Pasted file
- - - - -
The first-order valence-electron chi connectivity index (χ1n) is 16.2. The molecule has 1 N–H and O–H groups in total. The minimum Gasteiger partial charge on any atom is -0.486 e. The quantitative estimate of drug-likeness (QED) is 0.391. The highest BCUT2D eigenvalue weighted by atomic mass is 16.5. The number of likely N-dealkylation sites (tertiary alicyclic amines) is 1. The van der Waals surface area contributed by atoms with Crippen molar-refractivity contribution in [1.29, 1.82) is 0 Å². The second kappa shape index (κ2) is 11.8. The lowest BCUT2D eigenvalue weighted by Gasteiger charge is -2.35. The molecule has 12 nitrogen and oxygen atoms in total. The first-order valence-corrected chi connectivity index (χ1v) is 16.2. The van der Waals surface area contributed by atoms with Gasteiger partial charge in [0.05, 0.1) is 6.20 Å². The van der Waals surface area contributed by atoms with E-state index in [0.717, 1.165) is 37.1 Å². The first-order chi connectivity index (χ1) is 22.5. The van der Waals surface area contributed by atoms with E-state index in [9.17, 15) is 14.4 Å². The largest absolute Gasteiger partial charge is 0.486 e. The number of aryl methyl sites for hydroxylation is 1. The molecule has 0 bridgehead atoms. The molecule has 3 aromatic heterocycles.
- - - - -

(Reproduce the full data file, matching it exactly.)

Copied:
The first-order valence-electron chi connectivity index (χ1n) is 16.2. The molecule has 1 N–H and O–H groups in total. The minimum Gasteiger partial charge on any atom is -0.486 e. The quantitative estimate of drug-likeness (QED) is 0.391. The highest BCUT2D eigenvalue weighted by atomic mass is 16.5. The number of likely N-dealkylation sites (tertiary alicyclic amines) is 1. The van der Waals surface area contributed by atoms with Crippen molar-refractivity contribution in [1.29, 1.82) is 0 Å². The second kappa shape index (κ2) is 11.8. The lowest BCUT2D eigenvalue weighted by Gasteiger charge is -2.35. The molecule has 12 nitrogen and oxygen atoms in total. The first-order valence-corrected chi connectivity index (χ1v) is 16.2. The van der Waals surface area contributed by atoms with Gasteiger partial charge in [0.05, 0.1) is 6.20 Å². The van der Waals surface area contributed by atoms with E-state index in [0.717, 1.165) is 37.1 Å². The first-order chi connectivity index (χ1) is 22.5. The van der Waals surface area contributed by atoms with E-state index in [9.17, 15) is 14.4 Å². The largest absolute Gasteiger partial charge is 0.486 e. The number of aryl methyl sites for hydroxylation is 1. The molecule has 0 bridgehead atoms. The molecule has 3 aromatic heterocycles.